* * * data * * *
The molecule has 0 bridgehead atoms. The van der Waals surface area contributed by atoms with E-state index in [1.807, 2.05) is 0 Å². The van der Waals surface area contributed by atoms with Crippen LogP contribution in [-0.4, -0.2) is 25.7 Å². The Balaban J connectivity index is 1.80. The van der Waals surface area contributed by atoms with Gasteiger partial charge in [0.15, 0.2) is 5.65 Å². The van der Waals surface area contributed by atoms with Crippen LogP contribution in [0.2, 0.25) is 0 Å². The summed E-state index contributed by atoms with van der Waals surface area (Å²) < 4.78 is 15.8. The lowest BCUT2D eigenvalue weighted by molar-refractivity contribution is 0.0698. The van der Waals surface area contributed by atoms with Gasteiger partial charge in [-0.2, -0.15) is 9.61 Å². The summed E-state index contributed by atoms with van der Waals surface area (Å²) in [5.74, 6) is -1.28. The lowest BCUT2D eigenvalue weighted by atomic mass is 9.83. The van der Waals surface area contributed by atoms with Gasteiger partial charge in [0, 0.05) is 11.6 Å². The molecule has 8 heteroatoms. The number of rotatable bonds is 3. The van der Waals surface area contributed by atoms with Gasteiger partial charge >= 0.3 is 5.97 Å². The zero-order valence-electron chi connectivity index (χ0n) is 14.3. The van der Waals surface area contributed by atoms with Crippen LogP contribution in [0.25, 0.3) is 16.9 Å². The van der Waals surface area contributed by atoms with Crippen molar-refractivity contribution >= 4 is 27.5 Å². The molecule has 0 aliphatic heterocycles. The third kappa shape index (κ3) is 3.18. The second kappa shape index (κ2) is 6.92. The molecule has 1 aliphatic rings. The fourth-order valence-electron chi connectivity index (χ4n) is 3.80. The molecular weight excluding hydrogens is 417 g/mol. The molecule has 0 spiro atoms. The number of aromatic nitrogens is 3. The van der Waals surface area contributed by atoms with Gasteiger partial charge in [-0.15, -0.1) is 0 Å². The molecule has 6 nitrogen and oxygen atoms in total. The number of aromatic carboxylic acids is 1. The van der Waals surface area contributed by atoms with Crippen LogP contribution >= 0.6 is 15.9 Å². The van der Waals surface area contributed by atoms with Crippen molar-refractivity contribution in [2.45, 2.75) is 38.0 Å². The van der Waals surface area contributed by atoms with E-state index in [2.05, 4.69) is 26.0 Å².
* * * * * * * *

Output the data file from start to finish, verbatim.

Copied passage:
The molecule has 0 bridgehead atoms. The van der Waals surface area contributed by atoms with E-state index in [1.807, 2.05) is 0 Å². The van der Waals surface area contributed by atoms with Crippen LogP contribution in [-0.4, -0.2) is 25.7 Å². The Balaban J connectivity index is 1.80. The van der Waals surface area contributed by atoms with Gasteiger partial charge in [0.15, 0.2) is 5.65 Å². The van der Waals surface area contributed by atoms with Crippen LogP contribution in [0.2, 0.25) is 0 Å². The summed E-state index contributed by atoms with van der Waals surface area (Å²) < 4.78 is 15.8. The lowest BCUT2D eigenvalue weighted by molar-refractivity contribution is 0.0698. The van der Waals surface area contributed by atoms with Gasteiger partial charge in [-0.2, -0.15) is 9.61 Å². The summed E-state index contributed by atoms with van der Waals surface area (Å²) in [5.74, 6) is -1.28. The lowest BCUT2D eigenvalue weighted by atomic mass is 9.83. The van der Waals surface area contributed by atoms with Gasteiger partial charge in [0, 0.05) is 11.6 Å². The molecule has 8 heteroatoms. The number of rotatable bonds is 3. The van der Waals surface area contributed by atoms with Gasteiger partial charge >= 0.3 is 5.97 Å². The zero-order valence-electron chi connectivity index (χ0n) is 14.3. The van der Waals surface area contributed by atoms with Crippen LogP contribution in [0.25, 0.3) is 16.9 Å². The van der Waals surface area contributed by atoms with Crippen molar-refractivity contribution >= 4 is 27.5 Å². The molecule has 0 aliphatic heterocycles. The third kappa shape index (κ3) is 3.18. The second kappa shape index (κ2) is 6.92. The molecule has 1 aliphatic rings. The fourth-order valence-electron chi connectivity index (χ4n) is 3.80. The molecular weight excluding hydrogens is 417 g/mol. The molecule has 0 spiro atoms. The number of aromatic nitrogens is 3. The van der Waals surface area contributed by atoms with Gasteiger partial charge in [-0.15, -0.1) is 0 Å². The molecule has 6 nitrogen and oxygen atoms in total. The number of aromatic carboxylic acids is 1. The van der Waals surface area contributed by atoms with Crippen LogP contribution >= 0.6 is 15.9 Å². The van der Waals surface area contributed by atoms with Crippen molar-refractivity contribution in [2.45, 2.75) is 38.0 Å². The van der Waals surface area contributed by atoms with E-state index in [2.05, 4.69) is 26.0 Å².